Hutchinson, Peter A.
Sound recording: 1 cassette (ca. 30 min.) : analog.
Transcript: 17 p.
Collection Summary: An interview of Peter Hutchinson conducted 1967 July 27, by Dorothy Seckler, for the Archives of American Art.
Hutchinson speaks of his childhood and early education in the English countryside; his subsequent time spent in the army; his decision to move to the states and attend college in Illinois; his artistic destiny realized during his first year in college; his seven year experience working his way through college; his time spent in Italy in the early 60's; his early mathematic, Nevelson-like wood works; his relationship to the Jack Daniels Gallery and the "nucleus of thought" consisting of Sol LeWitt , Robert Smithson, Tadaaki Kuwayama; his feelings as to the blurred line between art and writing; the stimulation process involved in all art forms; his creative process consisting primarily of thought; his progression from construction, to painting, to painting on shaped canvas and wood; the requisite direct relationship between art and the artist; his position on the contemporary debate over the supremacy of painting or sculpture; his prediction that Judd and Morris are painting themselves into a corner; the importance of artistic dialogue; the possibility of a redefinition of humanism; his interest in Science Fiction and his recent publication of "Is there Life on Earth;" the importance of "thinking in reverse;" his decision in recent years to replace personal references with personal shapes; his opposition to the term creativity; his similar position to McLuhan with his belief in every man as an artist; his foresight of an eventual "devaluation of monetary attainment;" and his belief that art (self-expression) will always exist in one form or another. Hutchinson discusses his work and its development, and he comments upon the aesthetic climate of the day. He discourses on science fiction.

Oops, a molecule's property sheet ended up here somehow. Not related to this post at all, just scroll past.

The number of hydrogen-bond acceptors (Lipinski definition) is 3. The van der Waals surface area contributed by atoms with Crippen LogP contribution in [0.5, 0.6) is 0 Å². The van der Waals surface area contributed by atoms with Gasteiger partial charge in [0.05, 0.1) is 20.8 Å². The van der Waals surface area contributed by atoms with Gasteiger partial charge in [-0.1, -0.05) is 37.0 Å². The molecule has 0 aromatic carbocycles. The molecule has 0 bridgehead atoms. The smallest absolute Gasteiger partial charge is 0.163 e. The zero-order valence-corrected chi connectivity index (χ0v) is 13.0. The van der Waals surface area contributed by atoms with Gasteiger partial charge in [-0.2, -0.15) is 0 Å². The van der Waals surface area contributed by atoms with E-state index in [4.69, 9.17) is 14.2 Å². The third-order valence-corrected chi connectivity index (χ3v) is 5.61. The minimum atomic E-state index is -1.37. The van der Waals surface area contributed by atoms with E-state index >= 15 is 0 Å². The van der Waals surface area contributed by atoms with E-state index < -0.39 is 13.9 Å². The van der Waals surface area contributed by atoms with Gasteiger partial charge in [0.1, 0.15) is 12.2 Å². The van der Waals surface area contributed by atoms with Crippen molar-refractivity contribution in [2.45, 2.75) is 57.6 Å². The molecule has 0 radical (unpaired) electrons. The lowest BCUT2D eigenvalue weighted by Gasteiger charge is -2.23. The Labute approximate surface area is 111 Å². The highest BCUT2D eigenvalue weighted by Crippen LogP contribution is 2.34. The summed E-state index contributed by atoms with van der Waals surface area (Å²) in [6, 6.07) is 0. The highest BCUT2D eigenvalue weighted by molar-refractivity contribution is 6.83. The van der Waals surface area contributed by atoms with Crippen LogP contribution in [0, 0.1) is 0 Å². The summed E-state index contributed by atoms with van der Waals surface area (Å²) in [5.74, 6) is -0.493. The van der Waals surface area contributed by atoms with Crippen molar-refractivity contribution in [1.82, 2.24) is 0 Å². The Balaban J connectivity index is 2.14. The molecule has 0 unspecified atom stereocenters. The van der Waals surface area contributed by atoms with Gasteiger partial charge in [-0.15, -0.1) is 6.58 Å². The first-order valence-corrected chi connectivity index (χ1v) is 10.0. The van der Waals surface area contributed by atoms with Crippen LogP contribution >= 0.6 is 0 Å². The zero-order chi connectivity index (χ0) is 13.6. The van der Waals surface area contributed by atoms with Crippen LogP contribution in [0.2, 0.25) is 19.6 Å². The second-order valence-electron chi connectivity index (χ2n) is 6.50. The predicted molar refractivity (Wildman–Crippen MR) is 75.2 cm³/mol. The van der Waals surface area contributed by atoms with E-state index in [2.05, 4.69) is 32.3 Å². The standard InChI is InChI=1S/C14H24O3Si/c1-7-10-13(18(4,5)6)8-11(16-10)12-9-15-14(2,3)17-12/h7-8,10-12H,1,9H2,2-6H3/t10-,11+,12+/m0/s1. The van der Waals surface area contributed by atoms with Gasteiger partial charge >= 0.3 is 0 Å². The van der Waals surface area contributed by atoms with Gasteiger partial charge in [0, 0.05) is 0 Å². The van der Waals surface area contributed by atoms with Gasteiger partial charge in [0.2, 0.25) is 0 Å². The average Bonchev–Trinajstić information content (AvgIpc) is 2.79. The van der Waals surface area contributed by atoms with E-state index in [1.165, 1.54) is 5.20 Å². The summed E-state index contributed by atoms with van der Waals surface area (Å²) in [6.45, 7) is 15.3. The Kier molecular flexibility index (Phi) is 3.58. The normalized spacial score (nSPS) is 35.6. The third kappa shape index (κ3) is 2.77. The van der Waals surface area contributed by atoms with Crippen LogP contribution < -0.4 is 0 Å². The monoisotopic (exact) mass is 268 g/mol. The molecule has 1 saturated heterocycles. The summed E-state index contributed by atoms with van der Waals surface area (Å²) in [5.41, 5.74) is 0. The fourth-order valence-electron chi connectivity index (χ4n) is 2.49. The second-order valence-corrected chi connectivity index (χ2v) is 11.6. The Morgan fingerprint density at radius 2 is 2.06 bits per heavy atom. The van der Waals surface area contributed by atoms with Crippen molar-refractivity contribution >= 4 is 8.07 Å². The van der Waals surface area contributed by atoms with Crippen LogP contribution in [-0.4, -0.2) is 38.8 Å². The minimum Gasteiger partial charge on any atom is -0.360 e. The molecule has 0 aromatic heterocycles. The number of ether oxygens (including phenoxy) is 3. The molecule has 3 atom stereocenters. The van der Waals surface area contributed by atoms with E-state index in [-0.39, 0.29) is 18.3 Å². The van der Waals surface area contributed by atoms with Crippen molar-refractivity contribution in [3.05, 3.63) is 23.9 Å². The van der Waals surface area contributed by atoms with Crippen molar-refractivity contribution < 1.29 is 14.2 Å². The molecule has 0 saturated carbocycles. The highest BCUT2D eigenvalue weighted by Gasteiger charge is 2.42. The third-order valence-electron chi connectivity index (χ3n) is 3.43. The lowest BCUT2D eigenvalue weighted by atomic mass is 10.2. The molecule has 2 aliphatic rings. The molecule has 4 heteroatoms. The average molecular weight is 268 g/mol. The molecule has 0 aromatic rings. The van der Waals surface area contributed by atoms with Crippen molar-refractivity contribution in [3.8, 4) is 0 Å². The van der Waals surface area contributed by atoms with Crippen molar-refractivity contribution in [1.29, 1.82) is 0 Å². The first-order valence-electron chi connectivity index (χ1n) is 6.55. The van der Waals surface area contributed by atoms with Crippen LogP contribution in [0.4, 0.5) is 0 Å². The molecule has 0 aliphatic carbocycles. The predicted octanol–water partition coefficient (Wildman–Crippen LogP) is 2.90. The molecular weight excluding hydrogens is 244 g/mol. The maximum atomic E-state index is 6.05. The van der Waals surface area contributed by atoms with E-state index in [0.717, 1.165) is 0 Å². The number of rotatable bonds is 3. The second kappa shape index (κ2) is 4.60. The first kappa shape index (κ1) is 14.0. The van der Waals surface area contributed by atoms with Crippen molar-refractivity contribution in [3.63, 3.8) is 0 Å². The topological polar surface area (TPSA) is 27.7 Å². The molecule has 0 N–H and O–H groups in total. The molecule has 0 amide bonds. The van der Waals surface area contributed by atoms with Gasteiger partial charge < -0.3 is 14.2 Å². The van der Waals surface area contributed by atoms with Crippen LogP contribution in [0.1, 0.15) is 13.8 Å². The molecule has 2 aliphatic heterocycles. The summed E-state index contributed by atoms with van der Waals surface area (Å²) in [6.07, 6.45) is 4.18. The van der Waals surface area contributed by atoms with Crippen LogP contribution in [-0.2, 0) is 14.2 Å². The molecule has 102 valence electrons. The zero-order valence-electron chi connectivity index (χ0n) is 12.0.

Biographical/Historical Note: Peter A. Hutchinson (1930- ) is a sculptor from Provincetown, Mass.
This interview is part of the Archives of American Art Oral History Program, started in 1958 to document the history of the visual arts in the United States, primarily through interviews with artists, historians, dealers, critics and administrators.
Funding for the digital preservation of this interview was provided by a grant from the Save America's Treasures Program of the National Park Service.